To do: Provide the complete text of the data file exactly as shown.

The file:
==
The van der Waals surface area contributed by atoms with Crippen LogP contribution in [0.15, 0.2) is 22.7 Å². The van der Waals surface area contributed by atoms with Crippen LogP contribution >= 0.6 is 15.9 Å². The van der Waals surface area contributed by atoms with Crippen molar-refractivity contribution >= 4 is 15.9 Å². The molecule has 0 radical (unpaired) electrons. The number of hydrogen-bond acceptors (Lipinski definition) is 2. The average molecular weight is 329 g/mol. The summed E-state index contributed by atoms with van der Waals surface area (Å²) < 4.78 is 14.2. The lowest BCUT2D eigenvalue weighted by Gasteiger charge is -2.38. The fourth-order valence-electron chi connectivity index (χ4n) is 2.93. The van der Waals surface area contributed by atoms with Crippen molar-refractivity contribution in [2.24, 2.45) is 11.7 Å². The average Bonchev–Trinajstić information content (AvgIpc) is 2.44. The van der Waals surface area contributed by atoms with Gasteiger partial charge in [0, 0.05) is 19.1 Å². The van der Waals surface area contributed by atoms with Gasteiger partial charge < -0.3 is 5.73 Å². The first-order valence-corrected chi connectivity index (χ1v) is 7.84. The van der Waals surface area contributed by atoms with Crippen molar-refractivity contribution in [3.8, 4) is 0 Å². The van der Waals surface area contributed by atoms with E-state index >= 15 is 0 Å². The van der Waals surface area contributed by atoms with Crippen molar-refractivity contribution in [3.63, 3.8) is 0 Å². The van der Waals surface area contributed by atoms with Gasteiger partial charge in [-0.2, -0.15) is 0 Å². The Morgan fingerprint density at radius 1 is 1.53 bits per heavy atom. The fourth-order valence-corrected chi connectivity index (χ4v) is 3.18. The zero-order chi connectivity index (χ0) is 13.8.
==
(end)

The van der Waals surface area contributed by atoms with Crippen LogP contribution in [0.15, 0.2) is 22.7 Å². The van der Waals surface area contributed by atoms with Crippen LogP contribution >= 0.6 is 15.9 Å². The van der Waals surface area contributed by atoms with Crippen molar-refractivity contribution >= 4 is 15.9 Å². The molecule has 0 radical (unpaired) electrons. The number of hydrogen-bond acceptors (Lipinski definition) is 2. The average molecular weight is 329 g/mol. The summed E-state index contributed by atoms with van der Waals surface area (Å²) < 4.78 is 14.2. The lowest BCUT2D eigenvalue weighted by Gasteiger charge is -2.38. The fourth-order valence-electron chi connectivity index (χ4n) is 2.93. The van der Waals surface area contributed by atoms with Crippen molar-refractivity contribution in [2.24, 2.45) is 11.7 Å². The average Bonchev–Trinajstić information content (AvgIpc) is 2.44. The van der Waals surface area contributed by atoms with Gasteiger partial charge in [0, 0.05) is 19.1 Å². The van der Waals surface area contributed by atoms with Gasteiger partial charge < -0.3 is 5.73 Å². The first-order valence-corrected chi connectivity index (χ1v) is 7.84. The van der Waals surface area contributed by atoms with Crippen molar-refractivity contribution in [3.8, 4) is 0 Å². The van der Waals surface area contributed by atoms with E-state index >= 15 is 0 Å². The van der Waals surface area contributed by atoms with Crippen molar-refractivity contribution in [3.63, 3.8) is 0 Å². The van der Waals surface area contributed by atoms with Gasteiger partial charge in [-0.2, -0.15) is 0 Å². The Morgan fingerprint density at radius 1 is 1.53 bits per heavy atom. The fourth-order valence-corrected chi connectivity index (χ4v) is 3.18. The zero-order chi connectivity index (χ0) is 13.8.